Gregg Mester admits the video game industry is changing.
Games like the ones he sells at Level Up Entertainment at the Hamilton Mall could be available in his customers’ homes without a disc, much as TV is readily available through streaming and music through digital downloads.
Still, the store’s co-owner said physical copies are needed for some games, and he compares customer preference for discs to some music fans’ preference for vinyl records. He’s keeping his eye on trends in the industry and believes he’ll always have an audience for retro games and game systems.
What’s happening in the video game industry is part of a larger trend as consumers “cut the cord” from traditional providers. Brick-and-mortar shops, cable providers and the music industry are all dealing with variations on the same issue.
Streaming sites such as Netflix, music-downloading services such as iTunes and easier video game accessibility have transformed how people get their entertainment.
Mester expects a change in the gaming industry sooner rather than later.
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“I definitely think it’s in the near future. They’re already moving toward direct downloads with most PC titles,” Mester said. “There is a direct link that cuts out the middleman like a small business like us, or GameStop or other stores,” he said.
Many gaming consoles, such as the PS4 and Xbox One, allow gamers to download single-player games. Streaming sites such as Netflix and Hulu have become home-watching alternatives to cable. Amazon launched its Prime plan so shoppers can flip among its TV series, movies and other media.
Even the Apple Macbook Air, released in 2012, comes without CD/DVD slots — making digital downloads more necessary.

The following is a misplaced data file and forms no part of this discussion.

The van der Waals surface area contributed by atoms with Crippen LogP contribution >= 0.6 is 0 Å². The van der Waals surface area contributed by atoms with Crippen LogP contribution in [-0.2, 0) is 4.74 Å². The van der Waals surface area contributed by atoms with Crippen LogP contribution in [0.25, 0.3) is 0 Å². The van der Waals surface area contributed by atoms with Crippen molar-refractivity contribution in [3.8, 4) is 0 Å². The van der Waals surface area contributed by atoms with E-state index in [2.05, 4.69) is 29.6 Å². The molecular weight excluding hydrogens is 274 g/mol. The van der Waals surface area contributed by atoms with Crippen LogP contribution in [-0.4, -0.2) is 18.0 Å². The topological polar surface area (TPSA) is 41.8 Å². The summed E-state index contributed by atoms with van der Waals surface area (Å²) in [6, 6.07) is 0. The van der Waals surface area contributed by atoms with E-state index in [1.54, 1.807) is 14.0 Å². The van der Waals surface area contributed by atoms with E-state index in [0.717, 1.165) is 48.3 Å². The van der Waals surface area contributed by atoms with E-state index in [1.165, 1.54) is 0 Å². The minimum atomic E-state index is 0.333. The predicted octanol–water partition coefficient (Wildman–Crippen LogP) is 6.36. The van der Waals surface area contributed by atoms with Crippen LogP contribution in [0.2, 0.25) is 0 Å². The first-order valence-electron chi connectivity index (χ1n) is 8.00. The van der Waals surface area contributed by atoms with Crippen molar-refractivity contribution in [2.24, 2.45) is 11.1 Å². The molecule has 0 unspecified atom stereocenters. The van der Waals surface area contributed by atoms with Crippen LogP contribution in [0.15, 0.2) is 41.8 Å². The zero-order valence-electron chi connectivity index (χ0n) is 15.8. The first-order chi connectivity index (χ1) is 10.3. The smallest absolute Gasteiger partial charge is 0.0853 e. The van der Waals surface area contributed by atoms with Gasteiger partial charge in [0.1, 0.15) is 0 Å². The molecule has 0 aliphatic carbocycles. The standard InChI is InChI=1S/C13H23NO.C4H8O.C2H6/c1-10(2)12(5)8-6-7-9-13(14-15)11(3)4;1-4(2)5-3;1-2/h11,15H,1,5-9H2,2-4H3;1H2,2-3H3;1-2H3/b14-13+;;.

Amit V. Shah, president and owner of South Jersey Techies LLC, said the need for instant access crosses multiple platforms.
“As we’re talking, there are different videos that people are streaming and they’re not connecting to their home. And this is just another piece of basically cutting the cord and not needing long-term plans with a provider,” Shah said.
Retailers such as Blockbuster Video went out of business amid similar technological shifts, while others found ways to adapt and survive, Shah said.
The music industry used pay models such as iTunes to replace illegal music-sharing sites such as Napster. Verizon Fios has implemented cheaper monthly plans to co-mingle with video streaming sites.
Shah believes stores and entertainment providers will remain relevant because customers want human interaction.
“I think there is always going to be brick-and-mortar stores. It’s just the culture,” Shah said. “You need an online presence to survive, but there are still those small companies that do well.”
Level Up’s Mester said advancements in technology and the millennials using them are the main reasons for the shift toward streaming.
“These kids grew up with this medium, and it’s just a faster way of letting the product come to them as fast as they possibly can,” he said.
Tom Whaley, an employee at Tunes music store in Northfield, said younger consumers have an increased interest in vinyl, even as they download much of their music.
“I think vinyl is doing well at generating new interest and more so than CDs, because people would rather stream than buy a CD if they aren’t into collecting music,” Whaley said.